But I think what’s different is we have expanded the network of calling on others to fully implement the sanctions under the UN Security Council resolutions, which have never been fully implemented. So we’re holding people accountable to implementing these sanctions, and we are broadening our call to other nations to put pressure on Pyongyang, because Pyongyang’s missiles can now go in any direction. And this is a threat that is now moving out of the region and it’s becoming global.
QUESTION: The head of U.S. Pacific Command, Admiral Harry Harris, was up on Capitol Hill today and here’s what he said: “It seems that we are faced with a threat and a leader who is intent on achieving his goal of a nuclear capability against the United States.” [And Senator McCain said]: “And it’s clear that his goal is a nuclear weapon and the means to deliver it to the United States of America. Is there any doubt in your mind?” [Admiral Harris said]: “There is no doubt in my mind, Mr. Chairman.”
Considering that, what can we offer North Korea that somehow gets them off of their nuclear goals?
SECRETARY TILLERSON: Well, the regime in the past has indicated the reason they pursue nuclear weapons is they feel that is the only way to ensure their survival as a regime. We want to change that view of theirs. We want to change that calculus of theirs. And we have said to them that your pathway to survival and security is to eliminate your nuclear weapons, and we and other countries will be prepared to help you on a pathway of economic development and become a stable, secure part of a stable, prosperous Northeast Asia.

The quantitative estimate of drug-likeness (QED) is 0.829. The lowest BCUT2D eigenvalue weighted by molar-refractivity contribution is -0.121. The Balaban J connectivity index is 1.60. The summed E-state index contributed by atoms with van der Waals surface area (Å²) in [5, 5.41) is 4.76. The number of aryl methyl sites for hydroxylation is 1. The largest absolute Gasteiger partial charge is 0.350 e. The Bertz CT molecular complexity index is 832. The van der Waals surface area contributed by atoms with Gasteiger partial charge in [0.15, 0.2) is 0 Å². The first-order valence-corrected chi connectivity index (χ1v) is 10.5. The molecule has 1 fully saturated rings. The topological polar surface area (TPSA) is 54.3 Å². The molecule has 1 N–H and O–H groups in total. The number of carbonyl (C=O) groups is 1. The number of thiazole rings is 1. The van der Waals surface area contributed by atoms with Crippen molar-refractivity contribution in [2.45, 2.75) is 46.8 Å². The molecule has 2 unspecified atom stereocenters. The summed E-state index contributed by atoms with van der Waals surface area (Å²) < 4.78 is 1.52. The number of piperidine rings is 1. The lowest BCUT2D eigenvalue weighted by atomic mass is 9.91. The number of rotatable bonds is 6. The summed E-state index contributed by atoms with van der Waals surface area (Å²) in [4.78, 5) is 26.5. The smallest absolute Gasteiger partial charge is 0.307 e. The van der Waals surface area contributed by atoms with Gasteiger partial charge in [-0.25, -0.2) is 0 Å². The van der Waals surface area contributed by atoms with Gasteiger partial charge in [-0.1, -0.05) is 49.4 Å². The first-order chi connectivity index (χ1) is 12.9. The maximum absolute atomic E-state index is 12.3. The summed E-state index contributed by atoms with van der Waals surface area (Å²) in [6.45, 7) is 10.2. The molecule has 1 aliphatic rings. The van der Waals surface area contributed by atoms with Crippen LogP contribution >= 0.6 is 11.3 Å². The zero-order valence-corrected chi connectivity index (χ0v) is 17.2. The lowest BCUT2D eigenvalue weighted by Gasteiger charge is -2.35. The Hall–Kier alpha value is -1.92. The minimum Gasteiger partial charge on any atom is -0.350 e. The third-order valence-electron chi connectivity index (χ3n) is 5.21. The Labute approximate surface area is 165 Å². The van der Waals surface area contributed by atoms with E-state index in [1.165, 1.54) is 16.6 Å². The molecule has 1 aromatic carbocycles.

Now, that is how we de-risk North Korea to China as well, as I think it’s well understood China has concerns about destabilizing the regime in North Korea due to possible impacts of a failed regime. We have been very clear we do not seek regime change in North Korea, we’re not seeking a collapse of the regime, we are not seeking to find some excuse for an accelerated reunification of the peninsula. What we are seeking is the same thing China has said they seek: a full denuclearization of the Korean peninsula.
QUESTION: You’re heading up to the UN Security Council tomorrow.
SECRETARY TILLERSON: Yes, I’ll be there tomorrow to address the UN Security Council.
QUESTION: And what are you looking for them to do?
SECRETARY TILLERSON: We’ll be reinforcing these same messages of the need for everyone to fulfill their obligations under the sanctions accords and fully implement the sanctions, and we’re going to be discussing what next steps may be necessary to increase the pressure on the regime in Pyongyang to have them reconsider their current posture.